UPDATE: At ~6pm EDT on 3 June UA CFO John Rainey was quoted in a FlightGlobal story saying it isn’t going to happen. And many of the reasons I mention below are part of the thought process.
Let me be very clear: The idea of United Airlines taking on two A380s is about the most ridiculous thing I can think of right now. Not because the A380 is unlikely to be a good fit for the company’s operations (and it is not likely a good fit) but because taking on two of any aircraft type is mostly ridiculous. And yet, even with all the ridiculous, a few conversations yesterday have me thinking that the rumors may have some legs this time, certainly more likely than four years ago when the same thing was suggested.
Why not 2?
The costs to put an aircraft type into service are not trivial. Maintenance plans, spare parts and operational logistics would be significant components of the efforts. Sure, the company could outsource much of that but there are still bits which must be handled internally. Pilot training is another factor and, while it is possible to follow an “upgrade” path for existing Airbus pilots in the company there would likely be some seniority issues to consider as well. Of course, limiting the plane to only one or two routes means only stocking spares and training maintenance workers and upgrading other facilities in one or two airports, but it is still a lot of money.
If you’re adding a dozen or more of the type into the fleet then these costs are much better amortized, but with only two it is very hard to make the numbers work.
United operates at
six seven hubs on the US mainland. Of those only one is logistically viable for putting an A380 into place. Newark is out because of runway/taxiway constraints and no gate facilities. Denver has no gates and only one United intercontinental flight, the recently added DEN-NRT 787-8 which suggests no demand to match the lack of capabilities. Dulles has A380 gates but they are in the A/B concourse, far from where United operates. They are also in use during the evening departure banks to Europe. Houston similarly has a couple capable gates but they are occupied most of the useful parts of the day by other airlines. O’Hare has no gate facilities, though studies are ongoing about getting that done. LAX does have A380 facilities but only in TBIT, not in the terminal area United uses for flights. That leaves San Francisco as the only UA hub where there is gate space available for the A380 to operate.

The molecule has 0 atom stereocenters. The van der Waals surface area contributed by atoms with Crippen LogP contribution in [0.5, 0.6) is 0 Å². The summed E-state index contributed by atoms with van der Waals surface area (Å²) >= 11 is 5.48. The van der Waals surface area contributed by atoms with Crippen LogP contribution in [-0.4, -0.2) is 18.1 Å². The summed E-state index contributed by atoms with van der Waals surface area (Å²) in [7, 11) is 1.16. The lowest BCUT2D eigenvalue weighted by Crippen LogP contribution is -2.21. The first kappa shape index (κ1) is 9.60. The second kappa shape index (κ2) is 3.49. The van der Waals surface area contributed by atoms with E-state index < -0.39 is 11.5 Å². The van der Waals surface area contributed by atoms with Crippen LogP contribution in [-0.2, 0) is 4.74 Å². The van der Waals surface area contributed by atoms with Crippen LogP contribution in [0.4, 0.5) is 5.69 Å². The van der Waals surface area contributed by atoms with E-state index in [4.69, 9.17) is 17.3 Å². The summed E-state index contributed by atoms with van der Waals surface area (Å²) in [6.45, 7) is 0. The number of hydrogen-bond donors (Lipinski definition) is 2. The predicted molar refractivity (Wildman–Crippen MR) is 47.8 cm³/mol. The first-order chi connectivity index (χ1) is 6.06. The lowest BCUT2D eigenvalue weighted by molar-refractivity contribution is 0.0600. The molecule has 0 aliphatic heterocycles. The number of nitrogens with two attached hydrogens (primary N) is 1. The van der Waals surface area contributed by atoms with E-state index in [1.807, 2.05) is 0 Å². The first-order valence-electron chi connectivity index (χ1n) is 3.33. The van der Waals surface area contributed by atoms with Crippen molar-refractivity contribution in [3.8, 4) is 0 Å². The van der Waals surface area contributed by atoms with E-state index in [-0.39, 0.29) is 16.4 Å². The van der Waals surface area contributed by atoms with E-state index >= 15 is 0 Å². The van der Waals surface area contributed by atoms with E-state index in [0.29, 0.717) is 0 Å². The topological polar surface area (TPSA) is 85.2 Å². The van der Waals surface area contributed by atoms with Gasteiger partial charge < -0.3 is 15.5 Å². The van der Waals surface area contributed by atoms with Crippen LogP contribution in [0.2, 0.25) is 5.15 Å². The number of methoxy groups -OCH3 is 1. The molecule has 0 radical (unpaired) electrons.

Looking at the other end of the flight, United would need to find destinations where there is high demand and limited capacity available. China is one possible option. Both Shanghai and Beijing have limited capacity during time banks which are economically feasible to US flights and United has been trying to add a second flight to Shanghai but has held off because of such limitations. Putting a bigger plane in might mean that second slot is no longer necessary, though there are still the challenges associated with filling such a large plane.
Perhaps filling the plane on its own is too big a challenge to bear for United, especially given the multiple hub strategy. But what about partners?
United has immunized joint ventures across both the Atlantic and Pacific oceans (though China is not part of the TPAC JV) and that’s where things get really interesting. If United wanted to launch SFO-FRA, for example, the costs associated with that operation would be split between a number of airlines, not borne just by United. That’s not to say that the other carriers are all going to chip in and help United pay for the planes or the maintenance training, but the cost factors do shift a bit. I still don’t think they shift enough with only two planes in the fleet, but things get a bit more reasonable.
The SFO-FRA route is interesting in other ways. It is just a bit too long (10:55 eastbound, 11:30 westbound) to be reliably operated with a single aircraft. So United would need another, shorter route from SFO to fill out the schedule. And Shanghai isn’t it. Neither are Sydney or Hong Kong. All of them are too far to be a single turn daily with one aircraft. Also, of those only HKG is covered by a JV agreement.
I honestly have no idea. I think that a multi-hub airline buying in to the A380 ecosystem is a massive mistake. I think that a US carrier doing it and throwing the capacity discipline which has made the industry profitable in recent years is similarly ridiculous. And buying only two of a plane is a vanity thing, not a rational fleet planning decision. Even if Airbus simply gives the planes to United gratis there are very real costs associated with running them in the fleet. And having only two planes likely means only one route would work, at least from SFO which is the only reasonable place today they could be based.
Of course, taking on more planes would help with some of the cost numbers but would also destroy the capacity discipline and there probably aren’t enough routes and partner to share that across.
So, yeah, these rumors are a hot mess. But a reasonably fun one to think about.
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